Fentanyl Poisoning: The Scary Reality of This Dangerous Drug

Do you know what fentanyl poisoning is? Chances are, you have heard of fentanyl, but you may not know what it is or how often its consumption results in traumatic overdoses or even death. Perhaps, you think fentanyl poisoning only affects heavy drug users living in the throes of active addiction. Maybe you, like many, believe fentanyl abusers are typically homeless addicts living under bridges, sharing needles, and taking anything that will produce a high. However, the terrifying truth is fentanyl can be found in many drugs and affect anyone.

Fentanyl is consumed across economic statutes and social and ethnic groups. It can kill people the first time they try it and is becoming more commonly found in drugs no one would ever suspect. Many individuals who suddenly lose their lives to fentanyl poisoning may not even know they consumed the fatal drug. Many overdoses linked to fentanyl are entirely accidental.

In this blog post, we will explore fentanyl poisoning and the dangers that come with it. We will also discuss how to get help for those suffering from fentanyl overdose or misuse. Lastly, we will explore how this drug can be so prominent and how we can save more lives.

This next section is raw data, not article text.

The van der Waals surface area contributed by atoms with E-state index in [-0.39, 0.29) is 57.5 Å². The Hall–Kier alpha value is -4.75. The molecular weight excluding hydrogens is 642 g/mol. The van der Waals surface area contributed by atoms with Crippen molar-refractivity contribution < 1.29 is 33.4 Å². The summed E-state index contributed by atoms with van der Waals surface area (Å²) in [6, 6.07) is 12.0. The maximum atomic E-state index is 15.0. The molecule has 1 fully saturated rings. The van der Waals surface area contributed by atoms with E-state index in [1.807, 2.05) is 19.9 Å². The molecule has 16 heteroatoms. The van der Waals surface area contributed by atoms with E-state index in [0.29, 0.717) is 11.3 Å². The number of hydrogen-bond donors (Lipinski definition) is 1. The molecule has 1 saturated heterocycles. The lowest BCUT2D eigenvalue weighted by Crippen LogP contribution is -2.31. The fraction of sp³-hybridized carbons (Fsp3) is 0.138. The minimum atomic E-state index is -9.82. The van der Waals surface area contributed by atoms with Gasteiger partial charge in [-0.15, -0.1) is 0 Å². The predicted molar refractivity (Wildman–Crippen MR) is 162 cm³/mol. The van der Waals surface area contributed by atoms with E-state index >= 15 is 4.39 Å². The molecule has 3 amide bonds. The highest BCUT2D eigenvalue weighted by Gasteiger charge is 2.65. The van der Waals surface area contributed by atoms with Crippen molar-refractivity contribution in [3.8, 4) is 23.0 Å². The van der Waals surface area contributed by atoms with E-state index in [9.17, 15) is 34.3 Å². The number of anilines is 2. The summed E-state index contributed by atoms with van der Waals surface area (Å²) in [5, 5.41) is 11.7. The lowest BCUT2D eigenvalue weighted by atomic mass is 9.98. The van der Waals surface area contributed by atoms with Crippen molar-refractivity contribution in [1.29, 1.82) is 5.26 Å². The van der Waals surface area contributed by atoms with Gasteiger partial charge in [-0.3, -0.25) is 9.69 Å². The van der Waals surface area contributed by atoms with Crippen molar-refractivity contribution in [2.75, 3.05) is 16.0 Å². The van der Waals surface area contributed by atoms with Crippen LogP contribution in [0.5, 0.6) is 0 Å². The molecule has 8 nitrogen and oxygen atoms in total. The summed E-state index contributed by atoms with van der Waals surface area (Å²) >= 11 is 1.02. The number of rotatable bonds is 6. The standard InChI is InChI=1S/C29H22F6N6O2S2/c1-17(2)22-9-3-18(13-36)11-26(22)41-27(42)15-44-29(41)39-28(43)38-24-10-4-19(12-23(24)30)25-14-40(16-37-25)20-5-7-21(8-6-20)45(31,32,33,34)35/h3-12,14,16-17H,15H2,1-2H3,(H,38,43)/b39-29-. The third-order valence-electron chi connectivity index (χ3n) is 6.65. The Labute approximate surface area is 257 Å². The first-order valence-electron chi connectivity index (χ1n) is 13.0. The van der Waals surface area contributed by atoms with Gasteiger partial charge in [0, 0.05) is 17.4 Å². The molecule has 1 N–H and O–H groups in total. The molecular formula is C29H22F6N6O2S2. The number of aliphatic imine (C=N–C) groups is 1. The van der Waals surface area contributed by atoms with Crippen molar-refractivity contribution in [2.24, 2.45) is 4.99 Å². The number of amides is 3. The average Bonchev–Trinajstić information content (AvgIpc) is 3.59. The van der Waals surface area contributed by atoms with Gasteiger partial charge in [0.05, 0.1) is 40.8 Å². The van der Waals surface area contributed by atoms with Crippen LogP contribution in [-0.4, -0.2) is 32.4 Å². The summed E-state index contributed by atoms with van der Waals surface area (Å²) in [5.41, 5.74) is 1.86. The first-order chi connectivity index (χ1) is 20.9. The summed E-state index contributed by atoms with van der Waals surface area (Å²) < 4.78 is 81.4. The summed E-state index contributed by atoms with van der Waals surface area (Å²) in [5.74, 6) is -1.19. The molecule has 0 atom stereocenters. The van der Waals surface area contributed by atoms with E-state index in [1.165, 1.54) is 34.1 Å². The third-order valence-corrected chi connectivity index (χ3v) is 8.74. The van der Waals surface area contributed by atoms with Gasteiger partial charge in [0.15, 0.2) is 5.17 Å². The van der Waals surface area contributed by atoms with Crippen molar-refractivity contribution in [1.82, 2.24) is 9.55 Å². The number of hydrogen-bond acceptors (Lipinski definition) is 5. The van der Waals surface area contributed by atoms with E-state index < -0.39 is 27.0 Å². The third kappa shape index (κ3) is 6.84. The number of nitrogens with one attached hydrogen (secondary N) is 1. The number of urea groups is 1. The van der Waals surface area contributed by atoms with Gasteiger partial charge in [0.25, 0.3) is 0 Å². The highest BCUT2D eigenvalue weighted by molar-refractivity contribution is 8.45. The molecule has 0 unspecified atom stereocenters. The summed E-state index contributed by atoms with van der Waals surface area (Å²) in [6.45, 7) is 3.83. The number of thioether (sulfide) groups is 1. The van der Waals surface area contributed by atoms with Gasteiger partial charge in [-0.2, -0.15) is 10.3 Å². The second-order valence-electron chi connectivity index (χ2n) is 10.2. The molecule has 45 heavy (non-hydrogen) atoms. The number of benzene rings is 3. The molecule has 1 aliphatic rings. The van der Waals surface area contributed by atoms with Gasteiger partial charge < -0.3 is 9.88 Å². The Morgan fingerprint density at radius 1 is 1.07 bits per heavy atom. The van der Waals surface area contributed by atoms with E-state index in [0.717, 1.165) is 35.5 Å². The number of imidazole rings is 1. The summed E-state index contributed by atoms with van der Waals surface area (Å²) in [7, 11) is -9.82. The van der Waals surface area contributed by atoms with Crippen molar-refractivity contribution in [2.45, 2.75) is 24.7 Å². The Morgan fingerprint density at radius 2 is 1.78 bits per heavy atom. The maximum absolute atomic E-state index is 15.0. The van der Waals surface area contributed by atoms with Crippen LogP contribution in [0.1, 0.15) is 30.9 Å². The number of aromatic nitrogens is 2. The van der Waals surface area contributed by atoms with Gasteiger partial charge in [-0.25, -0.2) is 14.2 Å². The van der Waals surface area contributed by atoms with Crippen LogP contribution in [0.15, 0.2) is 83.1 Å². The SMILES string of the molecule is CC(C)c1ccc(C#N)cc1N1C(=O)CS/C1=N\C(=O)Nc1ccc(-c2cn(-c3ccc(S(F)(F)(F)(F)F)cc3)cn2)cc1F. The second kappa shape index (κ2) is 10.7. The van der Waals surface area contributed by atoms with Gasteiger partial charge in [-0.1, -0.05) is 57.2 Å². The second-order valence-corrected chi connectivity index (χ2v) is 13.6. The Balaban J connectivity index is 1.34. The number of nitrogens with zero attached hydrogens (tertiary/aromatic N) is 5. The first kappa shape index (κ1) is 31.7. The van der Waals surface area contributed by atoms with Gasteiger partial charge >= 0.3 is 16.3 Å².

What Is Fentanyl?

Fentanyl is a powerful synthetic opioid often employed in the medical field to help patients manage and treat pain. However, fentanyl can also be extremely dangerous if misused. Recently, fentanyl overdoses and poisonings have been rising across North America. According to the CDC, over 56,000 individuals died from synthetic opioid overdoses in 2020. This number grew after the Covid-19 pandemic.

What makes fentanyl so dangerous is that its effects are 50 to 100 times more potent than morphine. This means a tiny bit goes a long way, making the potential for overdose and abuse incredibly easy. Authorities nationwide have reported fentanyl-laced street drugs of all types. It can be found in any recreational or street drug, including methamphetamines, cocaine, heroin, MDMA, fentanyl patches, and counterfeit pills like Adderall and Xanax. For this reason, anyone who uses fentanyl should always exercise extreme caution and practice safety measures.

If you are consuming a street drug not prescribed directly by a doctor, it can be nearly impossible to identify if it is free from fentanyl. This is part of what makes this overdose epidemic, so complex and challenging to manage. Unidentifiable amounts of fentanyl can be mixed with many intoxicating substances.

How Does Fentanyl Poisoning Occur?